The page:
Saturday, May 10, 2008

Our Organic Garden

My brother and I have started an
organic garden in my mother's backyard. He has some gardening experience as he did the digging for two large vegetable gardens in the past while I had exactly none. To the left is our beginning herb garden- thyme on the very left, then sage, shallots--two different kinds--then basel on the far right. To the north of the basel is radishes. To the north west of the radishes is strawberries. In other parts of the garden in the box we have cilantro, cucumbers, and parsley which had been planted by the gardener Heriberto--he started it and then my brother and I expanded it.

Since I was totally inexperienced I got a lot of books out of the library to read. Two were most helpful: Pat Welch's Southern California Gardening and Ann Whitman's Organic Gardening for Dummies. I'd recommend these two for the total beginner. A lot of the gardening books said it was important to test your soil, but Whitman gave easy
instructions to test soil drainage which we did.

My brother dug a 1 foot hole which we filled with water. Then we watched how quickly the water evaporated from the hole: less than ten minutes the soil drains to quickly and greater than four hours the soil drains too slowly. Our water drained in a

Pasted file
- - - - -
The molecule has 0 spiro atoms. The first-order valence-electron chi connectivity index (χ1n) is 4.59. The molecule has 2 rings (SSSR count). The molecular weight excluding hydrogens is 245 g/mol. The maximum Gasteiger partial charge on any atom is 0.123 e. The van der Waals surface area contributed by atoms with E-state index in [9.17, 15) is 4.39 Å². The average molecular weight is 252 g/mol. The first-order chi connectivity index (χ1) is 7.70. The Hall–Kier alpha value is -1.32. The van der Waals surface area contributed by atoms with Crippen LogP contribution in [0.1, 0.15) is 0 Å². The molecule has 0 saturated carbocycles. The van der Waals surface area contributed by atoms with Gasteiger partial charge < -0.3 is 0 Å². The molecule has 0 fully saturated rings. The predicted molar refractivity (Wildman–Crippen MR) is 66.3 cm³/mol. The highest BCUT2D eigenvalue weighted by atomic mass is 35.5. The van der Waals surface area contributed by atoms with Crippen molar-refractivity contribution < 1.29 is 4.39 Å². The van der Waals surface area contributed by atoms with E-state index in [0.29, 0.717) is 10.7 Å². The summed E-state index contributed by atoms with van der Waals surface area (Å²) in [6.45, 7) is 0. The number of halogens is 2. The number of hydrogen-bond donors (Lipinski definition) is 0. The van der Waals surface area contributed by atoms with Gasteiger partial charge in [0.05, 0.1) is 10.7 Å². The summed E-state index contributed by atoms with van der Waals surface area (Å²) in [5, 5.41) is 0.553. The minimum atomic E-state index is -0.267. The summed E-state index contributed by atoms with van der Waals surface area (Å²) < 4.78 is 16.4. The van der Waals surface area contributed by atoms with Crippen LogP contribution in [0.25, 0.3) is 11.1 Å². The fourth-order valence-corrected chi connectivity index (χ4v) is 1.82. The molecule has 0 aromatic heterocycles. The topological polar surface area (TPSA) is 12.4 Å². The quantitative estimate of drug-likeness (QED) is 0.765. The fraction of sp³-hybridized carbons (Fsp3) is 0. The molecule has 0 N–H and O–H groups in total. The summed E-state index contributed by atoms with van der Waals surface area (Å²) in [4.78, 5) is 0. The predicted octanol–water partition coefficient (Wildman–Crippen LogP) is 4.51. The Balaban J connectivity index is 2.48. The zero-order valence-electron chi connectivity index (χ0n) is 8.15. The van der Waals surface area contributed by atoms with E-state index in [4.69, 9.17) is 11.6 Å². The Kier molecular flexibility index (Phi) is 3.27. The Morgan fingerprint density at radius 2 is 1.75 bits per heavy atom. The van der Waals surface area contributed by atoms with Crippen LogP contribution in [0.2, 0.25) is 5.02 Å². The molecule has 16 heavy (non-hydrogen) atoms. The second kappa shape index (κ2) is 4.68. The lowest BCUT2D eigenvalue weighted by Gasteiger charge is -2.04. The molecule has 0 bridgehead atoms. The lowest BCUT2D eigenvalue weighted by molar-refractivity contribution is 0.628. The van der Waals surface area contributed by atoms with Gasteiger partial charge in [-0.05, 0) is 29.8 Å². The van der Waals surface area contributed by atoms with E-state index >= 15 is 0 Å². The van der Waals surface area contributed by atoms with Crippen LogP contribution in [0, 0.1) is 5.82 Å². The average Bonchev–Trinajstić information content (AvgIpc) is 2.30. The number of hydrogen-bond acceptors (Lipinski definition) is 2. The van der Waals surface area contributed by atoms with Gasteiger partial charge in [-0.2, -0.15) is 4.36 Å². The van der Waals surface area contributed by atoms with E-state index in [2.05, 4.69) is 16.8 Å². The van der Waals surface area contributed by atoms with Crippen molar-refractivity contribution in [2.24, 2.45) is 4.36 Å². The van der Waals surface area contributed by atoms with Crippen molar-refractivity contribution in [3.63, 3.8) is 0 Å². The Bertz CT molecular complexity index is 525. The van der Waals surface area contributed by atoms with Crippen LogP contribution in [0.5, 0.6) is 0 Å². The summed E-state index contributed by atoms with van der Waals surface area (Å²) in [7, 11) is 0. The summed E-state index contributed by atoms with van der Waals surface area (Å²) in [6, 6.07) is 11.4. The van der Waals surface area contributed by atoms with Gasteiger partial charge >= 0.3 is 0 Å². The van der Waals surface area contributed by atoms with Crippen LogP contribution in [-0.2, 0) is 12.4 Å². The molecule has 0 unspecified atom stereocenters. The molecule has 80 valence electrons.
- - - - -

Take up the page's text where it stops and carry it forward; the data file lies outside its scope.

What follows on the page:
half water so the soil was fine for drainage. Doing this small
experiment reminded me of junior high school science class.

We got organic potting soil from Home Depot; my brother had dug up the soil twice, so then he mixed in the potting soil into the soil from the ground. We mostly got seedlings from local nurseries but carrots, radishes and zuchinis we planted from seeds. Once the seedlings were up, we added some organic fertilizer around the new plants. My brother is watering.

By the way I made a big mistake by throwing all the radish seeds into the ground and not spacing them out like the instructions on the back of the seed packet said. I will never do that again! So radish plants grew up in a thick mass--very pretty but the book said they would die if they weren't thined about 2-4 inches apart.

So I got down and started weeding raddish plants. I'm learning best by my stupid mistakes like with raddishes. Next time I'll follow the instructions exactly. Later we want to add compost, and I'm going to a workshop run by the city of Los Angeles on how to compost May 18th.

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